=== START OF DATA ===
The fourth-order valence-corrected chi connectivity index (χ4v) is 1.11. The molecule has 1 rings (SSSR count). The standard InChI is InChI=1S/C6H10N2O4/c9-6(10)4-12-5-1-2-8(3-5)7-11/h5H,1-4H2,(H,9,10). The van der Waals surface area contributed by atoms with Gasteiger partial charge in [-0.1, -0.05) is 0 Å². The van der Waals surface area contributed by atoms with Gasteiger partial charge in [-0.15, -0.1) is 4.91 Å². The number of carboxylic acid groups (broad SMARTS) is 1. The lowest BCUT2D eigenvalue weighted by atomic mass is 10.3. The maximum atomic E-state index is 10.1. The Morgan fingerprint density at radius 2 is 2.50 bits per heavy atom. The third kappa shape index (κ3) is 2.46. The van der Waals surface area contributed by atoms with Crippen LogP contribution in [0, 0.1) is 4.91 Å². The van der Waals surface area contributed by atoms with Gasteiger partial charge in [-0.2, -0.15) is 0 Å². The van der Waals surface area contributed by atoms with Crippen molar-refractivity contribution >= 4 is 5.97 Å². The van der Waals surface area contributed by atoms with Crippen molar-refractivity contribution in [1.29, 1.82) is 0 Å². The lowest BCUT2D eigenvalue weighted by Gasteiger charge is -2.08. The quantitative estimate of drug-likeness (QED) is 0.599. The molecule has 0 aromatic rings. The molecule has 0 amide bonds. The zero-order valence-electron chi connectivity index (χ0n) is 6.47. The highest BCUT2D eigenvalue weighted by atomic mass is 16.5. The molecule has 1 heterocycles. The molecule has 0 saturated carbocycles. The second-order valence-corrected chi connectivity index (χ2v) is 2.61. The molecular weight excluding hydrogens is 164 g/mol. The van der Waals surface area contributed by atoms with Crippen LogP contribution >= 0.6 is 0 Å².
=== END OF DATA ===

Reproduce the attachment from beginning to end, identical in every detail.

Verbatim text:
The fourth-order valence-corrected chi connectivity index (χ4v) is 1.11. The molecule has 1 rings (SSSR count). The standard InChI is InChI=1S/C6H10N2O4/c9-6(10)4-12-5-1-2-8(3-5)7-11/h5H,1-4H2,(H,9,10). The van der Waals surface area contributed by atoms with Gasteiger partial charge in [-0.1, -0.05) is 0 Å². The van der Waals surface area contributed by atoms with Gasteiger partial charge in [-0.15, -0.1) is 4.91 Å². The number of carboxylic acid groups (broad SMARTS) is 1. The lowest BCUT2D eigenvalue weighted by atomic mass is 10.3. The maximum atomic E-state index is 10.1. The Morgan fingerprint density at radius 2 is 2.50 bits per heavy atom. The third kappa shape index (κ3) is 2.46. The van der Waals surface area contributed by atoms with Crippen LogP contribution in [0, 0.1) is 4.91 Å². The van der Waals surface area contributed by atoms with Gasteiger partial charge in [-0.2, -0.15) is 0 Å². The van der Waals surface area contributed by atoms with Crippen molar-refractivity contribution >= 4 is 5.97 Å². The van der Waals surface area contributed by atoms with Crippen molar-refractivity contribution in [1.29, 1.82) is 0 Å². The lowest BCUT2D eigenvalue weighted by Gasteiger charge is -2.08. The quantitative estimate of drug-likeness (QED) is 0.599. The molecule has 0 aromatic rings. The molecule has 0 amide bonds. The zero-order valence-electron chi connectivity index (χ0n) is 6.47. The highest BCUT2D eigenvalue weighted by atomic mass is 16.5. The molecule has 1 heterocycles. The molecule has 0 saturated carbocycles. The second-order valence-corrected chi connectivity index (χ2v) is 2.61. The molecular weight excluding hydrogens is 164 g/mol. The van der Waals surface area contributed by atoms with Crippen LogP contribution >= 0.6 is 0 Å².